For the first time since he received an artificial heart 252 days ago, William J. Schroeder returned today to Jasper, making a brief, emotional visit to his home and riding in the town's annual German-heritage parade.
After traveling the 90 miles from Humana Hospital Audubon in Louisville, Schroeder was greeted by hundreds of cheering neighbors, relatives, police and hospital staff members and a phalanx of reporters and cameras.
Schroeder, who has suffered two strokes since his heart implant Nov. 25, appeared dazed as relatives wheeled him from his specially equipped van and gestured toward the two-story house he grew up in. "At first he didn't totally realize what was going on, where he was, with all the people around him," his son Mel told reporters. "But then he realized he was home."
Once inside, Schroeder, 53, wept and said, "We're at home, we're at home," his son recalled.
After sharing a meal with family and a few friends, Schroeder got back in his van to lead Jasper's seventh annual Strassenfest parade, which wound through the central square of this southern Indiana town of about 10,000 residents.
Dr. William DeVries, the surgeon who headed up the team that replaced Schroeder's diseased heart with a plastic-and-aluminum Jarvik-7 pump, was on hand to serve as grand marshal. Schroeder was driven back to the Humana hospital immediately after the parade.
At a news conference today, DeVries said he expects to discharge Schroeder to an apartment across the street from the Louisville hospital within a week and that he hopes his patient can return to Jasper for longer periods.
Schroeder was moved to the specially outfitted apartment in April, but suffered his second stroke there a month later and had to be rehospitalized.
During a televised interview in December, when Schroeder was enjoying a remarkable recovery from surgery, he invited the world to join him at Strassenfest.
But on Dec. 13, a massive stroke led to a series of complications and setbacks. Schroeder's speech and memory were damaged and he suffered occasional seizure-like episodes.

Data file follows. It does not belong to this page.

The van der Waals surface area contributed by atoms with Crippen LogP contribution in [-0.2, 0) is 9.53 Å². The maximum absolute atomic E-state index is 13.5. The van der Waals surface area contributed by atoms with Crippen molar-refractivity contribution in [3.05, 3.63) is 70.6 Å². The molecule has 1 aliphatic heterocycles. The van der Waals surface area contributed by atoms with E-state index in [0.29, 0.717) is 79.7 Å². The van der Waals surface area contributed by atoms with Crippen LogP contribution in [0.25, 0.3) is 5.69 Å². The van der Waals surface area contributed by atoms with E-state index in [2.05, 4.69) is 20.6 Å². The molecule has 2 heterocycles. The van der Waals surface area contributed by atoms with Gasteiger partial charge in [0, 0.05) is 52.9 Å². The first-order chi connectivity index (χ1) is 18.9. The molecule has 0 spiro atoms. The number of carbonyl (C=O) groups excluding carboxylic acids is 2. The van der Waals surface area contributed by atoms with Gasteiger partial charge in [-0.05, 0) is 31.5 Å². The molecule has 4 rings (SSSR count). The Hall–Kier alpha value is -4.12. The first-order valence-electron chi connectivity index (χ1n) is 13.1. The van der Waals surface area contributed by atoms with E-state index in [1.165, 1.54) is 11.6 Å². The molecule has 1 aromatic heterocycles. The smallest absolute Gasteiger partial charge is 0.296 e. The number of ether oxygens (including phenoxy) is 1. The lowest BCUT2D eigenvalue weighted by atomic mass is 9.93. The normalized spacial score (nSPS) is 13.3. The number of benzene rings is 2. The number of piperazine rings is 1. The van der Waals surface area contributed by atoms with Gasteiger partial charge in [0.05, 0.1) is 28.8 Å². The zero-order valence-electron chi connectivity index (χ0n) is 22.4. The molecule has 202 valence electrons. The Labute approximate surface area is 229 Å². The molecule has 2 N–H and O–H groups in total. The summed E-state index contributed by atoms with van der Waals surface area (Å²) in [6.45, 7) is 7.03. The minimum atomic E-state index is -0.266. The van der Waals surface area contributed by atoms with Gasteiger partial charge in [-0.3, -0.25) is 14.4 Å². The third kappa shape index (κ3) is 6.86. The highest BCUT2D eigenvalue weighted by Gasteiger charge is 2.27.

In January he had a two-week fever. For months, he was fed through a nasal tube because he had difficulty swallowing. Since his operation, he has spent most of his time in bed or in a wheelchair.
In early April, Schroeder and his wife, Margaret, moved to the apartment near the hospital. His second stroke left him weak, initially unable to talk and with a limited awareness of his surroundings.
Doctors had called his neurological problems "severe" and offered little hope for improvements. But Schroeder seems to be bouncing back. He now speaks in phrases and can walk, with assistance, the length of a city block.
In July, he was taken to a Louisville Redbirds minor-league baseball game. DeVries said that doctors are somewhat "baffled" by Schroeder's surprising recovery.
Two of DeVries' three other artificial-heart patients died before ever leaving the hospital. The third, Murray P. Haydon, remains in intensive care at Humana nearly five months after his implant. Haydon, 59, of Louisville, has had respiratory problems since a March operation to stem internal bleeding caused by blood-thinning drugs used to prevent strokes.
DeVries disclosed today that Haydon has been battling pneumonia and requires a respirator at night and several hours each day.
Schroeder's friends and neighbors welcomed him home today as a hero, with yellow ribbons and storefront signs proclaiming "Welcome Home, Bionic Bill." About 12,000 people lined the parade route, some sitting on front-porch swings or lawn chairs, for a glimpse of Schroeder.
DeVries has also endeared himself to the townspeople. The world famous surgeon arrived here Friday, played volleyball with the locals and happily took several spills in a dunking booth.
Neighbors praised Schroeder's pioneering contribution to science, also noted by one float in the parade, which carried a sign reading: "Your life will be greater because of Bill Schroeder."
Mayor Jerome Alles said, "I don't know the word in German to describe Bill Schroeder, but I know what it is in English: 'Good plain old guts.' "